weak empirical relationship between spill volume and bird mortality points out the need to better understand the other sources of uncertainty (such as spill timing).
Assessing recovery after a pollution event is perhaps even more challenging than assessing initial damage. Recovery is further removed in time from the acute phase of the damage, and thus may be occurring in a different environmental framework than that which existed at the time of the accident. If there is variation in time, but the long-term mean remains stable, recovery might be judged by some to have been complete when the environmental variable of concern returns to within the normal range of variation (see Fig 5-1A, Wiens, 1995). In contrast, if the long-term environmental mean is changing, then recovery would occur when the variable of concern returns to within a range of variation around a short-term mean that will be quite different from that when the perturbation occurred (Fig. 5-1B). To assess recovery quantitatively requires either a well designed BACI approach, or one that compares measurements of the environmental variable of interest along a gradient of perturbation (Wiens, 1995). This gradient can be in space or time. One must be certain that, when numbers of organisms are being compared for assessment of recovery, attributes such as age or reproductive potential be taken into account. For example in marine birds, young, inexperienced animals do not have the same value to the population as experienced breeding adults. The natural variability inherent in estimates of populations introduces considerable uncertainty in assessing impact and recovery from pollution events. Confidence limits in excess of 20 percent of the mean size are usual in wildlife censuses. Such variability in the estimated mean makes it certain that population changes will be difficult to detect without a high degree of replication spatially and temporally before and after an event. More importantly, under some circumstances estimates of recovery based on the population returning to a “window” of natural fluctuation could minimize the time to true recovery. Other important considerations in evaluating oil pollution effects are the roles that laboratory studies, mesocosms and impact modeling play in complementing, or, in some cases, replacing the field observations discussed above.
Laboratory studies avoid the aforementioned problem of lack of control, but their improved precision disallows the wide range of possible interactions and indirect effects that can occur in complex ecosystems. Such indirect effects might be substantial. For example, in the Exxon Valdez and Torrey Canyon oil spills, destruction of the algal cover had indirect impacts on limpets and other invertebrates (Southward and Southward, 1978; Peterson, 2001). Such successional, reverberating or cascading indirect effects in a complex ecosystem may be very important, but are not captured by laboratory studies. The bulk of laboratory studies have examined oil impacts on organism mortality and health using dissolved oil or seawater suspensions. Most experiments are conducted for short durations (Capuzzo, 1987), which does not take into account long-term effects.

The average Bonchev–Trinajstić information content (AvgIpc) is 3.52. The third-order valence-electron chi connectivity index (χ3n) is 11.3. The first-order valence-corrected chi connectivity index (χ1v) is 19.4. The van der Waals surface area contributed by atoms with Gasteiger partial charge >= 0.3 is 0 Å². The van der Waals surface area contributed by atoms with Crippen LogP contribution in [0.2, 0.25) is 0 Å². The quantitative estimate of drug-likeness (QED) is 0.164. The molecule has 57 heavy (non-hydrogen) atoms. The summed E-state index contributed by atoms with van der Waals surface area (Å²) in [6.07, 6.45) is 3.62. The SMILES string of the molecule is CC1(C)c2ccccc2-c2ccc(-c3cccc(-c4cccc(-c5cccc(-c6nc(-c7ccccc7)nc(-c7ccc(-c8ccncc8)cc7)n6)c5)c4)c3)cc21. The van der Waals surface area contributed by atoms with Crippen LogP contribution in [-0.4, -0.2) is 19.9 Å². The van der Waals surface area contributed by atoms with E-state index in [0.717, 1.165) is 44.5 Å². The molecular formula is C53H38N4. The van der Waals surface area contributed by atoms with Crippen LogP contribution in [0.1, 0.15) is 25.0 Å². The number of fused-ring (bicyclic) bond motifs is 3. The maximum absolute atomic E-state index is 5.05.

Field observations and laboratory experiments, as ways of knowing effects, represent two ends of a spectrum. Field observations allow little or no control of interactions between the full complement of ecosystem variables; laboratory experiments allow control of the interaction of single components that have been removed from the ecosystem. Taken together they still may not tell the whole story of oil impact. As a result, efforts have been made to bridge the gap between these two ends of the experimental control-field complexity continuum. Intermediate approaches include: laboratory experiments with multiple species, or communities that include environmental components (micro-and mesocosms); and field experiments, for example that put oiled sediments into the environment to be colonized by natural populations of animals and plants.
The modeling of the impacts of oil spills and their potential effects provides another route for predicting the potential effects of spilled oil. Oil spill impact modeling, which was originally applied to predicting the fate of oil in the environment, has recently been extended to prediction of effects (McCay, 2001).
In this chapter, we provide a brief review of progress in addressing the research recommendations of the 1985 Oil in the Sea report (NRC, 1985). We then examine the acute and chronic effects of oil at the organism, population and community/ecosystem levels. In the review, we single out marine birds and mammals for special attention because of their high visibility in spills and the great public concern for their welfare. It has been our intent to focus on the significant advances in knowledge and perceptions of the effects of oil in the sea, rather than to provide a detailed examination of the many research papers that have been published since the completion of the NRC (1985) or the Boesch and Rabalais (1987) reviews.
Since the major review of oil in the sea conducted by the National Research Council and published in 1985, there have been thousands of individual studies contributing to our overall understanding of the acute and chronic toxicity of oil in the marine environment and the restoration and recovery of oiled habitats. The major recommendations of the 1985 report were:
To expand studies of effects of low concentrations of petroleum hydrocarbons on marine organisms, especially larval and juvenile stages;
To examine the apparent coincidence of petroleum hydrocarbon exposure with increased prevalence of pollution-related disease in marine organisms;
To examine the impacts of petroleum hydrocarbons in polar and tropical habitats;
To better integrate laboratory studies with field investigations;